What is the most collectable Finnish Mosin Nagant?

You can ask this of five different Finnish collectors and might get five different answers. Really any Finnish Mosin Nagant is a collectable arm but some are more collectable than others. I do think it is safe to say any of the carbines and the snipers rank at the top of most lists. There are a number of experimental versions that were made as well but the chances of finding them are next to none. The fact is that the carbines and snipers are about as rare as one can get but they do surface from time to time. The costs of such an item is indeed reflected by just how uncommon they are. For most "common" collectors the early Finns, like the M91-24, the 1920's made M91's, the M27's, M28's, and M28-30's are great finds and worthy to be called rare collector's items.

How much is my Finnish Mosin Nagant worth?

Talk about the hardest question one can ask.....This really depends on so many factors that any statement on price is really nothing more than a guess or a price range. There are rifles in my collection that I have bought for $50 but I have seen like rifles sell for over $300. One never knows as so much goes into price. Rarity makes price is a pretty simple rule; however, there are many cases when price is set by other standards. What is the rifle worth? It is worth what someone will pay for it.
Source: Finnish Mosin Nagant FAQs

Great article Progurt. I was about to reference mosinnagant.net.

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only half off-topic

Post  jinxremoving on Tue Aug 07, 2012 2:45 pm

so, I am utterly ignorant of rifle culture, which seems to be a very separate animal than handgun culture. Anyone have any links or ideas for a good starting point? i imagine that people's love for their AR's, AK's, Winchesters, Moisins, and Garands can't be total flukes, but around here, it seems that rifle ranges are harder to find, we're not allowed much other than shotguns for hunting, and there isn't much venue for sporting use of rifles (again, I'm in metro Boston) so i'm not sure where the utility/attraction is for the long gun. I might grow to love them, but I think I need to understand the mentality/environment first.

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Re: Next gun purchase

Post  comedian on Tue Aug 07, 2012 8:23 pm

jinxremoving wrote:so, I am utterly ignorant of rifle culture, which seems to be a very separate animal than handgun culture. Anyone have any links or ideas for a good starting point? i imagine that people's love for their AR's, AK's, Winchesters, Moisins, and Garands can't be total flukes, but around here, it seems that rifle ranges are harder to find, we're not allowed much other than shotguns for hunting, and there isn't much venue for sporting use of rifles (again, I'm in metro Boston) so i'm not sure where the utility/attraction is for the long gun. I might grow to love them, but I think I need to understand the mentality/environment first.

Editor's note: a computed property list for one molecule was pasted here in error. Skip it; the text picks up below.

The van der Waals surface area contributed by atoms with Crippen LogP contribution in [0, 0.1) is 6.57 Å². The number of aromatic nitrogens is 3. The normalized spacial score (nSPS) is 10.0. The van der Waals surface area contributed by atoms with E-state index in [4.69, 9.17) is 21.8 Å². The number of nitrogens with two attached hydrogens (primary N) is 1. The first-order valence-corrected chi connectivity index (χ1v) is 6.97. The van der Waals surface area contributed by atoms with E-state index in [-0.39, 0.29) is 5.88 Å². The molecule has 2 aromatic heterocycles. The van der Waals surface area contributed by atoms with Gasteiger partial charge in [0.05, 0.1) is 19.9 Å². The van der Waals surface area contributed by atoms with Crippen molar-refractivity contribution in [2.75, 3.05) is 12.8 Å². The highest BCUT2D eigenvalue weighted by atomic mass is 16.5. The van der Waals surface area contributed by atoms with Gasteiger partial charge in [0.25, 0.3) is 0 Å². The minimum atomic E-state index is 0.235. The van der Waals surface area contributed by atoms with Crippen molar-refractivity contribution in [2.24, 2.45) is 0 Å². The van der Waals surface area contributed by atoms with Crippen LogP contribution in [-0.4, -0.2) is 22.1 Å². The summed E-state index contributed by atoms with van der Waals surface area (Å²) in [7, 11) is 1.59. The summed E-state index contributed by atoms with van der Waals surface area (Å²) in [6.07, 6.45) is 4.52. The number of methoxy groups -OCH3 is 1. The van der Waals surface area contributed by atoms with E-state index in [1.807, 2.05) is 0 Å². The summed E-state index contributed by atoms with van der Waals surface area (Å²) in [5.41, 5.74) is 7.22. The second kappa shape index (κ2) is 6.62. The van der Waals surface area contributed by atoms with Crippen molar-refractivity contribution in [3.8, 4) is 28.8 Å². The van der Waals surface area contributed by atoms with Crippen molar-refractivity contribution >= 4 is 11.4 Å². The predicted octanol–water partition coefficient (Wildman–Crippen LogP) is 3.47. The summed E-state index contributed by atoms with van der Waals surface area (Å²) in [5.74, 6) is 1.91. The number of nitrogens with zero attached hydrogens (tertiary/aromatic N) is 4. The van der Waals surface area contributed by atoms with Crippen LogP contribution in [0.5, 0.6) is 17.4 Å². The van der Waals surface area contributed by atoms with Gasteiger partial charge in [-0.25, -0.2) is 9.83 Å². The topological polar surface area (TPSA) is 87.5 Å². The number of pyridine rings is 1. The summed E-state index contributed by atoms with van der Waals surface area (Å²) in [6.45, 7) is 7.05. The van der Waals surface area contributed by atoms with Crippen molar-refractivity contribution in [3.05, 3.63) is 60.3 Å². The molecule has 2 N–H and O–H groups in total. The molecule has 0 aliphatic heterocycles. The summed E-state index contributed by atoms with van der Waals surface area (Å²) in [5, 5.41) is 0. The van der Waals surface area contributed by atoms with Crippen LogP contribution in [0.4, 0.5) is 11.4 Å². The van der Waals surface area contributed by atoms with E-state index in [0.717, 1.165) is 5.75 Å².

Well, it does help to have a place to shoot a rifle- which needs a lot of damn space. And specialized ranges to handle the power of the cartridges.
I'm an amateur historian and there is an awesome thrill to shooting a surplus rifle that was part of history. Other people buy them because they are hunters, take part in competitions, or enjoy the hobby of tweaking their rifle for some specific purpose ( those would be AR guys/ gals mostly ).
A starting point for a centerfire rifle ( I assume you did not mean a .22 )? Depends on what you want to use it for.
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Re: Next gun purchase

Post  Progurt on Tue Aug 07, 2012 11:44 pm

Plus the Mosin is a big bada boom. It kicks like a mule, and it's just this great big solid gun to shoot. Dirt simple too. You're using the official gun of the Russian peasantry's glorious resistance to the fascist invasion Very Happy
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Re: Next gun purchase

Post  gendoikari87 on Wed Aug 08, 2012 12:21 am

Progurt wrote:Plus the Mosin is a big bada boom. It kicks like a mule, and it's just this great big solid gun to shoot. Dirt simple too. You're using the official gun of the Russian peasantry's glorious resistance to the fascist invasion Very Happy
Not to mention a descendant of the rifle used in the "glorious" revolution.

Way to fuck that one up lenin.
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Re: Next gun purchase

Post  comedian on Wed Aug 08, 2012 10:21 am

gendoikari87 wrote:
Progurt wrote:Plus the Mosin is a big bada boom. It kicks like a mule, and it's just this great big solid gun to shoot. Dirt simple too. You're using the official gun of the Russian peasantry's glorious resistance to the fascist invasion Very Happy
Not to mention a descendant of the rifle used in the "glorious" revolution.

Way to fuck that one up lenin.